Your kids your family and things. And i've seen i mean there's a high that's also posed things as high rate of divorces this irate of addictions whether it's alcohol and things within the condemning in healthcare workers and i and i assume part of that because of that so taking up ause i think is is important recognizing that that's part of the issue and recognizing yourself but also having the hospitals in departments active on it then and realize that that's part of their longevity program right so making sure that people are are balanced in some way but the but unfortunately that sort of balances out the resources and the need for the patients and things like that so it's always more of a conceptual concept than something. That's hard to sort of apply on but hopeful that you know part of the book part of the message here will be. We'll be heard and some some places other places started. Do we'll put a focus on that. You know because you're not happy at home and that's another saying one of my mentors. You can't be happy at work of homes all chambal you know. Are you allowed if you're not on call. But something happens and they need you know. I'm i'm at the zoo with my family for the first time in twenty five days like this person is going to have to die. Like i'm not going like. Can you ever do that. Like mentally are legally or like what happens in those types of i mean. I'm not just saying for hard but you know an ortho or something like that. I mean you're gonna lose his leg if you don't come right. Well i guess he's gonna lose a leg. He technically is a guy on call. But you know the reality is. Oftentimes you get pulled away from family. Obligations obligations altogether I've had to fly back to from vacations. I've had to cut dinner. Shorts is my major's going off not being on call or being the one supposed to be called sometimes. The person that's on call is busy doing something else. And so so you sort of have two tragedies at once well yeah it does happen a lot of suffering but the but yet you do have to do that and then you know what happens. Is you solve slowly chip away a little bit of it every time you get back to where you were before with yourself or with your family but the reality is you don't and so what happens is gradually downward slope. Where every time you get up and go every time you can't sole family vacation every time you you go back you do have to. You do have to realize that has a direct impact on your work life balance and on your family so While duty calls. I i guess i'm not answering your duty calls you so they have to. Sometimes maybe pounder you know. People who are like students are thinking of who maybe catch this podcast. They're thinking about becoming doctors or those type of doctors that would be on call. Would you'd have to miss family. You need to consider that. Do you wanna family. Do you have family. Are you okay with always. Maybe having to go to work and doing these things because if that's not themes that you want to do with your life and you're going to have to pick a different type of specialty where you don't have that situation i would think because that's a real part of life art of the what we do. That's why i think you know for departments and hostile hiring more people you know to do the work hiring. The people being able to translate the the ability to do a certain type of names. You know they always historically a lot of servers over living that life you're describing right and say i'm the one i this is what i do. I always have to put this first But then there was not as much maybe passage of information or passage of training. I think you know being able to delegate and help others bring your bring their skills up so you do have life. A little bit is probably the solution but like you said realistically there are specialties. That perhaps don't have as much you know commitment from a lifestyle. I know things that are similar to us. Neurosurgery heart surgery. You sort of have to go and help their others be knocked. Her physical therapy chiropractic. Have any emergency after hours. You gotta headache all right. Well remember that seinfeld episode the madala. Just you know the real guy answer exists so you know. It's it's a life choice you make. But in any specialties. Give yourself all in. You can get called all the time you know. So it's a matter of balancing that sort of Ability to live a balanced life. I kind of the closing couple of questions. You're at the hospital or clinic or something and you noticing a lot of your co workers are having some of the problems that you're talking about. Is there a way for them to go to. Hr or whatever and management and talk about when you have some kind of group therapy or have access to be able to go and talk to somebody for thirty minutes a week because it's it's getting out of control.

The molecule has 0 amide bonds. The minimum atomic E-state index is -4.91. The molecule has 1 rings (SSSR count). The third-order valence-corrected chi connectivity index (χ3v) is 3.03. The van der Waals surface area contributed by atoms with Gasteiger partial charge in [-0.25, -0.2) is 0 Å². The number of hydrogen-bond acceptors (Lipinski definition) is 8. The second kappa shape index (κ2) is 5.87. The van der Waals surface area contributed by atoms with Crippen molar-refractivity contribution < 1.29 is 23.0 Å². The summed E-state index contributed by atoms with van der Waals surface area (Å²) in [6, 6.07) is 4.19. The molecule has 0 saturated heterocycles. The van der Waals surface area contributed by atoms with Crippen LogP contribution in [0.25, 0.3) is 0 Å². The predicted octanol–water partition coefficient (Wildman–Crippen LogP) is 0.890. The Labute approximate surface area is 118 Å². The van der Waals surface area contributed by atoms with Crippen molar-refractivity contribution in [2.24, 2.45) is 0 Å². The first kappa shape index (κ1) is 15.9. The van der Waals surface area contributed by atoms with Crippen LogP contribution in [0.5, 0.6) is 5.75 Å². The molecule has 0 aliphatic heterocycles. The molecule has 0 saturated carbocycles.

00:20:03 – 00:25:04